Decided: May 17, 1963.
THE STATE OF NEW JERSEY, PLAINTIFF-RESPONDENT,
DEMETRIOS MPETAS, DEFENDANT-APPELLANT
Foley, Price and Sullivan. The opinion of the court was delivered by Sullivan, J.A.D.
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Defendant Demetrios Mpetas appeals from a conviction of possession of marihuana. He charges that the evidence used to convict him (three marihuana cigarettes found in his car) was the product of an unlawful search. He also claims that there was insufficient evidence to support the finding of guilt and that the sentence imposed on him amounted to cruel and unusual punishment.
Defendant and one George Spilios were indicted jointly for violation of R.S. 24:18-4 (possession of a narcotic drug, to wit, marihuana) and were tried by jury. A dismissal was granted as to Spilios at the end of the State's case. Defendant, however, was found guilty, sentenced to three to five years in State Prison, and fined $250.
At the trial the State produced evidence substantially as follows. On June 27, 1960 a group of 17- and 18-year-old boys and girls was gathered in and around a "sub-shop" on South Carolina Avenue, Atlantic City. It was around midnight. Defendant and George Spilios parked a Jaguar automobile owned by defendant in front of the shop and soon a group of boys congregated around it. Defendant struck up a conversation with Mitchell Budman, an 18-year-old college student. After some talk as to whether or not it was possible to get a certain drug, defendant asked Budman "if there were any kids that were on dope and if there was a run for it down there." Defendant showed Budman some capsules and said
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"he had in his possession marihuana and that he could get more if I could start selling it." Defendant and Budman agreed to meet the following night. After defendant and Spilios drove away Budman went to police headquarters, told what had happened and furnished the police with a description of the men and the license number of the car.
An alarm was sent out for the men, who shortly thereafter, about 1:20 A.M., were found driving on New York Avenue in Atlantic City. While under observation they stopped at the Fort Pitt night club, parked the car and went inside. The police officers who had been following the men radioed for assistance and after reinforcements arrived, went inside, found defendant and Spilios at the bar, and arrested and searched them. The search of Spilios revealed nothing incriminating. A small capsule was found in defendant's pocket. The two men were brought outside. Defendant had the keys to the car and said the car belonged to him. The keys were taken from him and the car was driven to police headquarters by one of the officers. Defendant and Spilios were also taken to headquarters, and while being questioned at police headquarters, at about 2 A.M., a search of the car was made and three marihuana cigarettes were found under the right front seat. A bottle of tablets, and capsules similar to the one found in defendant's possession, were also found in the glove compartment. The tablets were shown to be sleeping pills and the capsules a narcotic called Dolephene, obtained by defendant on the prescription of a doctor. It was undisputed that the police had not obtained a warrant for defendant's arrest or a search warrant.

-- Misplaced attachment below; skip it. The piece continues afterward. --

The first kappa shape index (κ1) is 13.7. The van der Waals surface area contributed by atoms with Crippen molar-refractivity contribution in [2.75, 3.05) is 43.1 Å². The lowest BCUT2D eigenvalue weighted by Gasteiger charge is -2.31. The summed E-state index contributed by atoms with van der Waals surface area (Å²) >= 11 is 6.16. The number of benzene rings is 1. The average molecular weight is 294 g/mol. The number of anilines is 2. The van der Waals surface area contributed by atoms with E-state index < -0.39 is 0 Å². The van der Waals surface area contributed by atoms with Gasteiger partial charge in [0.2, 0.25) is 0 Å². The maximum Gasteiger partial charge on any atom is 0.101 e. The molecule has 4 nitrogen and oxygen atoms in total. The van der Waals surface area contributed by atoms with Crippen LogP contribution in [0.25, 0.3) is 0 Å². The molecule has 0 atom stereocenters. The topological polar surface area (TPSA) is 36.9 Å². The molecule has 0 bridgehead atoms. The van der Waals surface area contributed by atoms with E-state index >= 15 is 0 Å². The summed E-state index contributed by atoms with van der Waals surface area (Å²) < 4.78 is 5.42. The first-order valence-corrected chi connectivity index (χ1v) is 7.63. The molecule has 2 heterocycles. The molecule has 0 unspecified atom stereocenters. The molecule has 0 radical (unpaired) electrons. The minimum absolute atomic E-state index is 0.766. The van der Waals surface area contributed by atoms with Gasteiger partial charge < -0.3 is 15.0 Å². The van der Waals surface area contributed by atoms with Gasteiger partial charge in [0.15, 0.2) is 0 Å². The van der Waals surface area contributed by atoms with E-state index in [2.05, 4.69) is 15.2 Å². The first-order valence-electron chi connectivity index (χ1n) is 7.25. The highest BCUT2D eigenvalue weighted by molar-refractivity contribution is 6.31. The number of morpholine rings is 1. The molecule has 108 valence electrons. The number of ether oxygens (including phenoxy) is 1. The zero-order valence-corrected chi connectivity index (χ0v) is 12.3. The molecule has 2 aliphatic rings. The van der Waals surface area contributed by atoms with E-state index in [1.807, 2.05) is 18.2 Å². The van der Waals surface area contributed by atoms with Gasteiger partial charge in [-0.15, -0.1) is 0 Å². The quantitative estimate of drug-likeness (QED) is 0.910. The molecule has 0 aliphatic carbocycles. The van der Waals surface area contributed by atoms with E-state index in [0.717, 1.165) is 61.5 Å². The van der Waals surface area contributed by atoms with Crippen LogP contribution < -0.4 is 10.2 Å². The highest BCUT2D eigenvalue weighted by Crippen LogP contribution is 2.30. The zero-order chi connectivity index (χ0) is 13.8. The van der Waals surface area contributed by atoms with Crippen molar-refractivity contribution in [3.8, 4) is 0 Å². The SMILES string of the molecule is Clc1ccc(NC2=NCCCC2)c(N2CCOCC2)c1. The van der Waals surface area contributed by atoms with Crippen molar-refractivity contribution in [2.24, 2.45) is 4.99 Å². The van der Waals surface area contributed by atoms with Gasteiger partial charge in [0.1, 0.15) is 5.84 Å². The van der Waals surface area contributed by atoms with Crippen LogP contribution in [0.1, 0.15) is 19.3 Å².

Defendant admitted being at the "sub-shop" on the night in question but said that he did not have any discussion with Budman about drugs or marihuana. Defendant readily admitted possession of the tablets and capsules, but testified that he had suffered a slipped disc in his back and was constantly taking "pills" for the pain. He denied ownership of the marihuana cigarettes and professed ignorance as to how they happened to be in his car.
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We find there was sufficient evidence to support the verdict of guilt. The testimony of State's witness Budman, if believed, connected defendant beyond a reasonable doubt with the three marihuana cigarettes found in his car. Defendant's contention on this score has no merit.
Nor do we agree with defendant's argument that the sentence of three to five years in State Prison and a $250 fine amounted to cruel and unusual punishment. The crime of which defendant was convicted was a high misdemeanor. The sentence was well within the limits fixed by law, N.J.S.A. 24:18-47. Under the circumstances herein presented it was not manifestly excessive. Cf. State v. Johnson , 67 N.J. Super. 414 (App. Div. 1961).
Defendant's principal contention is that the search of his car by the police was unlawful and that the evidence obtained thereby (the marihuana cigarettes) should be suppressed. This contention was not made at trial. (The search antedated Mapp v. Ohio , 367 U.S. 643, 81 S. Ct. 1684, 6 L. Ed. 2 d 1081 (1961), and defendant's trial took place two days after Mapp was decided.) However, defendant's right on this appeal to argue under the plain error rule, as to the illegality of the search is clear. Indeed, the State so concedes. R.R. 1:5-1; 2:5; State v. Corby , 28 N.J. 106 (1958). Cf. State v. Smith , 37 N.J. 481 (1962); State v. Evans , 78 N.J. Super. 437 (App. Div. 1963).